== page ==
Approximately 13,000 fire inspectors and investigators are employed in the United States, according to the U.S. Department of Labor. About 85 percent of fire inspectors and investigators work for local and state government agencies. Some work at insurance companies and at other private sector employers.
Those just starting out in this field may need to gain experience as a professional firefighter before moving into the position of fire inspector. Job requirements vary by department. To become a firefighter, you must pass the local civil service exam, meet physical training requirements, and complete training at the department’s training center or academy. Those who have earned degrees, for example, in fire protection engineering, may find information on job openings through their schools’ career services centers. Jobs can also be found through organizations, such as the National Fire Protection Association.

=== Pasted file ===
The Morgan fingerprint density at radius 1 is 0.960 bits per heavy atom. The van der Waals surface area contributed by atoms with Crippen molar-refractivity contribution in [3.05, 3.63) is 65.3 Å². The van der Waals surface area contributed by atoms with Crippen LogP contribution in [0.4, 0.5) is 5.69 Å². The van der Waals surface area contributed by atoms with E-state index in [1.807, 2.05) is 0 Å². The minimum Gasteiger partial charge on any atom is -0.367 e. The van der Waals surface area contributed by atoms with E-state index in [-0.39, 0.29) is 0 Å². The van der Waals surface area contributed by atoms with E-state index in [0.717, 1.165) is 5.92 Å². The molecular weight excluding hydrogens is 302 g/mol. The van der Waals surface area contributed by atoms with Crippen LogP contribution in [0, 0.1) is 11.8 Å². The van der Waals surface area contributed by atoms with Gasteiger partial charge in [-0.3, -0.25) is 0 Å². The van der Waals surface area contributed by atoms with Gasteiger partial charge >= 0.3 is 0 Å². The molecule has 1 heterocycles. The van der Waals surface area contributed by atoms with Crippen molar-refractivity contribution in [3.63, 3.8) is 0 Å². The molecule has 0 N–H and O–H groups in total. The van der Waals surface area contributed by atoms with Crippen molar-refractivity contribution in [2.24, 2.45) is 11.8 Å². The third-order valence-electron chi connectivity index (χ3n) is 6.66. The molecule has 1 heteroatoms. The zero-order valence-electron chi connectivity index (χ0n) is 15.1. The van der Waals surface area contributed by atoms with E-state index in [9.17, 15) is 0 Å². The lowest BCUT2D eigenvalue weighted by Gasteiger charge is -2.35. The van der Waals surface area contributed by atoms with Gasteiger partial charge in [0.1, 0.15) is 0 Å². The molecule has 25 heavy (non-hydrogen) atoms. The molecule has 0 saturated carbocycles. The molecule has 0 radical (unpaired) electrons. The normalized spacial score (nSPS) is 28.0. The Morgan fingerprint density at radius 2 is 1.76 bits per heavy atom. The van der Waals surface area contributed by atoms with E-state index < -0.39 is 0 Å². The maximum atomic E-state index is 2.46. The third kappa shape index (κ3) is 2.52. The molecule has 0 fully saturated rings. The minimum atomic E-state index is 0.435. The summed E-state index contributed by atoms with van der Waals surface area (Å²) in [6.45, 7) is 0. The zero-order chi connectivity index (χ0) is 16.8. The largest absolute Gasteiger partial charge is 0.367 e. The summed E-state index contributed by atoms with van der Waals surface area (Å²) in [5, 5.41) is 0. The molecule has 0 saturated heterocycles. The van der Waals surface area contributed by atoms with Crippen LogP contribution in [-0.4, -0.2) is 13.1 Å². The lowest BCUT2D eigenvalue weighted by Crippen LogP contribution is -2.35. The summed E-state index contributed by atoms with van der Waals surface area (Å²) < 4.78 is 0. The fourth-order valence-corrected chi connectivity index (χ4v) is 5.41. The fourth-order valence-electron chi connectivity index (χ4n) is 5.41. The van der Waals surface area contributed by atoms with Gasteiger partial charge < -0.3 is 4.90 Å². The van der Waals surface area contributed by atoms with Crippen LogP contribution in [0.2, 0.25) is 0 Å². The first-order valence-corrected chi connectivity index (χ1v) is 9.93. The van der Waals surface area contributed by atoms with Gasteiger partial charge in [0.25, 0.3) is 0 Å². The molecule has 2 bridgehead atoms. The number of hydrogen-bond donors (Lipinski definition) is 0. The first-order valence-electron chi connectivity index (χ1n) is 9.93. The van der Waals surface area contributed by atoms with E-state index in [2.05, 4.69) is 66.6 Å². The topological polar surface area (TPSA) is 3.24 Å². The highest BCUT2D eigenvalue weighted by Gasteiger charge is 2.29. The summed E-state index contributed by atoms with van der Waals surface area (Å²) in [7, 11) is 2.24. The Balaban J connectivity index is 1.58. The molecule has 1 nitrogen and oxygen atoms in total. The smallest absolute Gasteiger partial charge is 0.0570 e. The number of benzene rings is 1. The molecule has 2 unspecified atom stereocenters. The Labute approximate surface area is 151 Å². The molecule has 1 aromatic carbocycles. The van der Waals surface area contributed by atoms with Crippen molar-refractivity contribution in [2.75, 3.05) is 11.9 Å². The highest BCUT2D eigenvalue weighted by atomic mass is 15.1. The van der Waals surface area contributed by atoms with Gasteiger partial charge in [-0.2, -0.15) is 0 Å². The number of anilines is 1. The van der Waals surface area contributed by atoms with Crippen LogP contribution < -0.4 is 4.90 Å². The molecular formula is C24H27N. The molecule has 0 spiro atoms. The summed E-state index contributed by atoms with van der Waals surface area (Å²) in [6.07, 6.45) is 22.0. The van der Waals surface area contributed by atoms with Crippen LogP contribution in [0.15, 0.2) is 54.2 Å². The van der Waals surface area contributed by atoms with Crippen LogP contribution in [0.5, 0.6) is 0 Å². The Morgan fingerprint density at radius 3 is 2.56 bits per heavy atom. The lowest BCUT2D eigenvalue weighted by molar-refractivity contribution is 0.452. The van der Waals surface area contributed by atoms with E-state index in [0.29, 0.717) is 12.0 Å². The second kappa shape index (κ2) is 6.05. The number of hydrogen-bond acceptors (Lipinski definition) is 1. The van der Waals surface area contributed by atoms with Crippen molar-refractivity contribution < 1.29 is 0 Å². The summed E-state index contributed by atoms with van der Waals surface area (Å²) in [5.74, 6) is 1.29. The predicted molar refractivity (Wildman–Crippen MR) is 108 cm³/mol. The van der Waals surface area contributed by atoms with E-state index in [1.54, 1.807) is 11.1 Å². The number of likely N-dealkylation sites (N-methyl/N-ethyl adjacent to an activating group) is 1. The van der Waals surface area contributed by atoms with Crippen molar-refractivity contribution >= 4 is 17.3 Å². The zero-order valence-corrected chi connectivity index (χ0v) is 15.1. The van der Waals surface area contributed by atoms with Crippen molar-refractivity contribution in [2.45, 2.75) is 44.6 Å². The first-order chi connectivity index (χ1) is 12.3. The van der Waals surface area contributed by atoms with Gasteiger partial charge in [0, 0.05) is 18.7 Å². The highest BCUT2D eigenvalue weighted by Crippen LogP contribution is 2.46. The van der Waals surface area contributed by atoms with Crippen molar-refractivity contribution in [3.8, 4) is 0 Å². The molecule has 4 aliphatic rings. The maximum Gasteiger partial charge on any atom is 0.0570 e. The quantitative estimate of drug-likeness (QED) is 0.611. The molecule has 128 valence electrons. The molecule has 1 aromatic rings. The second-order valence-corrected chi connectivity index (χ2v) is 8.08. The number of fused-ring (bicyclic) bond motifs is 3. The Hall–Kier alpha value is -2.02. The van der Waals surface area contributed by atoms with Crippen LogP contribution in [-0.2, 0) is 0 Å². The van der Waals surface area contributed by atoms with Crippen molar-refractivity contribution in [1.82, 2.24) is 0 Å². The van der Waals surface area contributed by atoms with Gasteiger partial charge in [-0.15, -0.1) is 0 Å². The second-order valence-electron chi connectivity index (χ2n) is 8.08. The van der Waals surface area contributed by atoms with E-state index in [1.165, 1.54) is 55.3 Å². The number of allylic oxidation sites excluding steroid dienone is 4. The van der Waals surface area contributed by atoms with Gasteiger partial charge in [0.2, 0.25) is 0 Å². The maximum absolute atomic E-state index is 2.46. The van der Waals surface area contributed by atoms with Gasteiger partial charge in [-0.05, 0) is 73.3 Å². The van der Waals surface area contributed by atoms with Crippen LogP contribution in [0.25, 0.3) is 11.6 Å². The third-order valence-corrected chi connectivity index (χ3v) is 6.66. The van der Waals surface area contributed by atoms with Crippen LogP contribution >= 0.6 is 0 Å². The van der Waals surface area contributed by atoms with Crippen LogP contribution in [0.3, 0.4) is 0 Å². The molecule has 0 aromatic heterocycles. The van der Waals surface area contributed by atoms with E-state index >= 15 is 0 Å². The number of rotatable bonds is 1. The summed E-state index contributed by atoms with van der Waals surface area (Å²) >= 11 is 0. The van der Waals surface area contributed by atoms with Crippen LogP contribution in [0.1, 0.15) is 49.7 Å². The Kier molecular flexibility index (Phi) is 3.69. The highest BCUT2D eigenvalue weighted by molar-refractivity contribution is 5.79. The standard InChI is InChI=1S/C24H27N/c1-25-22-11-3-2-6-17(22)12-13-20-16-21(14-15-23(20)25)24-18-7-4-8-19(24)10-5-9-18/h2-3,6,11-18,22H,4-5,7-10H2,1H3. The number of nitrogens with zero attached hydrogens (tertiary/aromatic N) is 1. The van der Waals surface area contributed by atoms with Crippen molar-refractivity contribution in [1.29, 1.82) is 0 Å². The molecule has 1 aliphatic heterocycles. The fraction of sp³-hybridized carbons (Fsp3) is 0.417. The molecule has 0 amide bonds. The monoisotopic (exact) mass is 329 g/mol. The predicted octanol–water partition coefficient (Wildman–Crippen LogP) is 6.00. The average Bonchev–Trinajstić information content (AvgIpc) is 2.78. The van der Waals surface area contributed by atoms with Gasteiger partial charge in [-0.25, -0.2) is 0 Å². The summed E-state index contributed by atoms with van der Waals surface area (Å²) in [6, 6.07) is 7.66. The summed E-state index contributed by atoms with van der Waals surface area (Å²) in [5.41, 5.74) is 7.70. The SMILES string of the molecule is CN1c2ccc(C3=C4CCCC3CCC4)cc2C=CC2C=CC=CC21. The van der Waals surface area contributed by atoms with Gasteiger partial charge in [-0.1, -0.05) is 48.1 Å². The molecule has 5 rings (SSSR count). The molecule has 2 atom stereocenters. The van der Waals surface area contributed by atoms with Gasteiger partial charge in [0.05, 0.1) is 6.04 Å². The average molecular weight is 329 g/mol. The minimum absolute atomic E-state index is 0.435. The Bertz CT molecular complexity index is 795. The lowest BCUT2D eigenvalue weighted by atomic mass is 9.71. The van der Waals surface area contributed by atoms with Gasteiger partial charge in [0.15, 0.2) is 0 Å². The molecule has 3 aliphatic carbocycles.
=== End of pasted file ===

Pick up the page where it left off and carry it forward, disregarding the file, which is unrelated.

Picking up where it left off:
Fire inspectors can be promoted to officers or heads of fire-prevention bureaus, fire marshals, or chief building officials. Fire-inspection workers in factories can become plant fire marshals and corporate or plant risk managers.
Tips for Entry
Read National Fire Protection Association Journal (https://www.nfpa.org/News-and-Research/Publications-and-media) to learn more about careers in fire inspection and prevention.
Become certified in order to show employers that you have met the highest standards established by your industry.
Join professional associations such as the National Fire Protection Association and International Code Council to access training and networking resources, industry publications, and employment opportunities.